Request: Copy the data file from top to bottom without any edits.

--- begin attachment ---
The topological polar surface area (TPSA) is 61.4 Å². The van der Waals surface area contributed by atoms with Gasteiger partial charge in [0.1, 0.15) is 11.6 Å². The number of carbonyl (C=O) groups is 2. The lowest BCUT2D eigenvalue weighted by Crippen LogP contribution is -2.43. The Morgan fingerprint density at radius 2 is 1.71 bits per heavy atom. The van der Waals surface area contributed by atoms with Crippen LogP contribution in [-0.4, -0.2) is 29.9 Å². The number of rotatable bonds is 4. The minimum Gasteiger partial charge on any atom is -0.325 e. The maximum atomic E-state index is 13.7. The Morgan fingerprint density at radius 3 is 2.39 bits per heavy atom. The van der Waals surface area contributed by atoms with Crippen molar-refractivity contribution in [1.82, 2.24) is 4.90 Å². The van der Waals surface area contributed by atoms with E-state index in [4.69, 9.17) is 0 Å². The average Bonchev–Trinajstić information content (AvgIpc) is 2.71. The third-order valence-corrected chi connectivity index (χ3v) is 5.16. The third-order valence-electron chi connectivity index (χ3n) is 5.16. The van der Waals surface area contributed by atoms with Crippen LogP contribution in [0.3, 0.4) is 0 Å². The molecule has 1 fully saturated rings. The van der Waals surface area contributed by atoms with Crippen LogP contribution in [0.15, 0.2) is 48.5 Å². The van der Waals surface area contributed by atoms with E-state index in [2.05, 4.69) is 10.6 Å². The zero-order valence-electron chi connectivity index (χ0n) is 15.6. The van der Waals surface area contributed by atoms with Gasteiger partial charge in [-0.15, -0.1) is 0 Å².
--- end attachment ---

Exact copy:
The topological polar surface area (TPSA) is 61.4 Å². The van der Waals surface area contributed by atoms with Gasteiger partial charge in [0.1, 0.15) is 11.6 Å². The number of carbonyl (C=O) groups is 2. The lowest BCUT2D eigenvalue weighted by Crippen LogP contribution is -2.43. The Morgan fingerprint density at radius 2 is 1.71 bits per heavy atom. The van der Waals surface area contributed by atoms with Crippen LogP contribution in [-0.4, -0.2) is 29.9 Å². The number of rotatable bonds is 4. The minimum Gasteiger partial charge on any atom is -0.325 e. The maximum atomic E-state index is 13.7. The Morgan fingerprint density at radius 3 is 2.39 bits per heavy atom. The van der Waals surface area contributed by atoms with Crippen molar-refractivity contribution in [1.82, 2.24) is 4.90 Å². The van der Waals surface area contributed by atoms with E-state index in [4.69, 9.17) is 0 Å². The average Bonchev–Trinajstić information content (AvgIpc) is 2.71. The third-order valence-corrected chi connectivity index (χ3v) is 5.16. The third-order valence-electron chi connectivity index (χ3n) is 5.16. The van der Waals surface area contributed by atoms with Crippen LogP contribution in [0.3, 0.4) is 0 Å². The molecule has 1 fully saturated rings. The van der Waals surface area contributed by atoms with Crippen LogP contribution in [0.15, 0.2) is 48.5 Å². The van der Waals surface area contributed by atoms with E-state index in [2.05, 4.69) is 10.6 Å². The zero-order valence-electron chi connectivity index (χ0n) is 15.6. The van der Waals surface area contributed by atoms with Gasteiger partial charge in [-0.15, -0.1) is 0 Å².